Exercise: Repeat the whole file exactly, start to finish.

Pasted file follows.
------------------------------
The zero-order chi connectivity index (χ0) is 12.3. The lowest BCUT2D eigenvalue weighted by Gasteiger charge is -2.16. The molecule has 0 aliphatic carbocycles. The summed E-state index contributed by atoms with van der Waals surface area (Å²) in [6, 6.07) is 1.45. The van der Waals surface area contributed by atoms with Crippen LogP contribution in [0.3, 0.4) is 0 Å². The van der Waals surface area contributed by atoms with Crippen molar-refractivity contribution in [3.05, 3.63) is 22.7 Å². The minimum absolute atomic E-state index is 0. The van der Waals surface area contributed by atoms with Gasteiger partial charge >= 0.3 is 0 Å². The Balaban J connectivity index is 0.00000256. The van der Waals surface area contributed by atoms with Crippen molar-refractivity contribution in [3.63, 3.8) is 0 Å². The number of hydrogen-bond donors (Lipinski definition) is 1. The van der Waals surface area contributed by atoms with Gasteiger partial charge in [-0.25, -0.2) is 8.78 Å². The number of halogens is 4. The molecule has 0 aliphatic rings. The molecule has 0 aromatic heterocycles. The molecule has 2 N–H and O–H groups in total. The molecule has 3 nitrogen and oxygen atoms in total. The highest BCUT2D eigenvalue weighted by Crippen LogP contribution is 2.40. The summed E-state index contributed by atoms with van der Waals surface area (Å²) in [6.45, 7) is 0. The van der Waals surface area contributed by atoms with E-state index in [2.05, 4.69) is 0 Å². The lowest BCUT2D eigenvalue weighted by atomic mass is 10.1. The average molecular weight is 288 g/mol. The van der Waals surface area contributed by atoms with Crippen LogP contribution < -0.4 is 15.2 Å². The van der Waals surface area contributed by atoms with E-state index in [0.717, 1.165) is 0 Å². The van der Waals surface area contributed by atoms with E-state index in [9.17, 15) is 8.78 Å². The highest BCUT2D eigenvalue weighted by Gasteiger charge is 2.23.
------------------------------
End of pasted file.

The zero-order chi connectivity index (χ0) is 12.3. The lowest BCUT2D eigenvalue weighted by Gasteiger charge is -2.16. The molecule has 0 aliphatic carbocycles. The summed E-state index contributed by atoms with van der Waals surface area (Å²) in [6, 6.07) is 1.45. The van der Waals surface area contributed by atoms with Crippen LogP contribution in [0.3, 0.4) is 0 Å². The van der Waals surface area contributed by atoms with Crippen molar-refractivity contribution in [3.05, 3.63) is 22.7 Å². The minimum absolute atomic E-state index is 0. The van der Waals surface area contributed by atoms with Gasteiger partial charge >= 0.3 is 0 Å². The Balaban J connectivity index is 0.00000256. The van der Waals surface area contributed by atoms with Crippen molar-refractivity contribution in [3.63, 3.8) is 0 Å². The number of hydrogen-bond donors (Lipinski definition) is 1. The van der Waals surface area contributed by atoms with Gasteiger partial charge in [-0.25, -0.2) is 8.78 Å². The number of halogens is 4. The molecule has 0 aliphatic rings. The molecule has 0 aromatic heterocycles. The molecule has 2 N–H and O–H groups in total. The molecule has 3 nitrogen and oxygen atoms in total. The highest BCUT2D eigenvalue weighted by Crippen LogP contribution is 2.40. The summed E-state index contributed by atoms with van der Waals surface area (Å²) in [6.45, 7) is 0. The van der Waals surface area contributed by atoms with E-state index in [2.05, 4.69) is 0 Å². The lowest BCUT2D eigenvalue weighted by atomic mass is 10.1. The average molecular weight is 288 g/mol. The van der Waals surface area contributed by atoms with Crippen LogP contribution < -0.4 is 15.2 Å². The van der Waals surface area contributed by atoms with E-state index in [0.717, 1.165) is 0 Å². The van der Waals surface area contributed by atoms with E-state index in [9.17, 15) is 8.78 Å². The highest BCUT2D eigenvalue weighted by Gasteiger charge is 2.23.